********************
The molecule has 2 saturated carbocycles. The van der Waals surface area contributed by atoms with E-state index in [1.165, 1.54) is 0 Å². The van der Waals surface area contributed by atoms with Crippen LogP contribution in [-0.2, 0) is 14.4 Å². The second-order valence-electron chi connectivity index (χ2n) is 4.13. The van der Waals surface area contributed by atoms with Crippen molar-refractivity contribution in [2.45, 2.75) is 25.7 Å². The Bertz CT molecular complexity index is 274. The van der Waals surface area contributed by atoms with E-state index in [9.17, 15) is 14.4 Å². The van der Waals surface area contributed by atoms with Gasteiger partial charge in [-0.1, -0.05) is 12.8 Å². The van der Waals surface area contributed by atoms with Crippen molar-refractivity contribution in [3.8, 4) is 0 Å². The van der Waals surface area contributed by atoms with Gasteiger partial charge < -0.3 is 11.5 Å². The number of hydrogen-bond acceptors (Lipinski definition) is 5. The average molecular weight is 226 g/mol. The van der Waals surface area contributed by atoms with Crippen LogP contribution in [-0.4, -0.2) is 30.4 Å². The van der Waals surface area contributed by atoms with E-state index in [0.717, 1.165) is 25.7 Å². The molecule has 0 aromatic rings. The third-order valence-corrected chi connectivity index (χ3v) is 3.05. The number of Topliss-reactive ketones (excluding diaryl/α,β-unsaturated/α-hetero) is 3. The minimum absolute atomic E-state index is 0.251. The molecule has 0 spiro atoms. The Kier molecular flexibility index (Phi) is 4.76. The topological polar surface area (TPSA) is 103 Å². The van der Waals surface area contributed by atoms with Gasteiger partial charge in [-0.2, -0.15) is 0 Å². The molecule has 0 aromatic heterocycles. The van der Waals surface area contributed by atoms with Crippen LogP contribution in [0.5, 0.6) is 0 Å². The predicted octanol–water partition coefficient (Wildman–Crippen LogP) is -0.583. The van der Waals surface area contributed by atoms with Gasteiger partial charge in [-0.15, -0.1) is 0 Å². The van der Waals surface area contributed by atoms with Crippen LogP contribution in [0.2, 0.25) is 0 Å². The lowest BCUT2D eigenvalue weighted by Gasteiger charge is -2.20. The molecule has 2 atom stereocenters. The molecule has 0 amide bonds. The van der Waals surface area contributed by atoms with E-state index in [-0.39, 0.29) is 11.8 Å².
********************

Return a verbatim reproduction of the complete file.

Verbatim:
The molecule has 2 saturated carbocycles. The van der Waals surface area contributed by atoms with E-state index in [1.165, 1.54) is 0 Å². The van der Waals surface area contributed by atoms with Crippen LogP contribution in [-0.2, 0) is 14.4 Å². The second-order valence-electron chi connectivity index (χ2n) is 4.13. The van der Waals surface area contributed by atoms with Crippen molar-refractivity contribution in [2.45, 2.75) is 25.7 Å². The Bertz CT molecular complexity index is 274. The van der Waals surface area contributed by atoms with E-state index in [9.17, 15) is 14.4 Å². The van der Waals surface area contributed by atoms with Gasteiger partial charge in [-0.1, -0.05) is 12.8 Å². The van der Waals surface area contributed by atoms with Crippen molar-refractivity contribution in [3.8, 4) is 0 Å². The van der Waals surface area contributed by atoms with Gasteiger partial charge < -0.3 is 11.5 Å². The number of hydrogen-bond acceptors (Lipinski definition) is 5. The average molecular weight is 226 g/mol. The van der Waals surface area contributed by atoms with Crippen LogP contribution in [-0.4, -0.2) is 30.4 Å². The van der Waals surface area contributed by atoms with E-state index in [0.717, 1.165) is 25.7 Å². The molecule has 0 aromatic rings. The third-order valence-corrected chi connectivity index (χ3v) is 3.05. The number of Topliss-reactive ketones (excluding diaryl/α,β-unsaturated/α-hetero) is 3. The minimum absolute atomic E-state index is 0.251. The molecule has 0 spiro atoms. The Kier molecular flexibility index (Phi) is 4.76. The topological polar surface area (TPSA) is 103 Å². The van der Waals surface area contributed by atoms with Gasteiger partial charge in [-0.2, -0.15) is 0 Å². The molecule has 0 aromatic heterocycles. The van der Waals surface area contributed by atoms with Crippen LogP contribution in [0.5, 0.6) is 0 Å². The predicted octanol–water partition coefficient (Wildman–Crippen LogP) is -0.583. The van der Waals surface area contributed by atoms with Gasteiger partial charge in [-0.15, -0.1) is 0 Å². The van der Waals surface area contributed by atoms with Crippen LogP contribution in [0.2, 0.25) is 0 Å². The lowest BCUT2D eigenvalue weighted by Gasteiger charge is -2.20. The molecule has 2 atom stereocenters. The molecule has 0 amide bonds. The van der Waals surface area contributed by atoms with E-state index in [-0.39, 0.29) is 11.8 Å².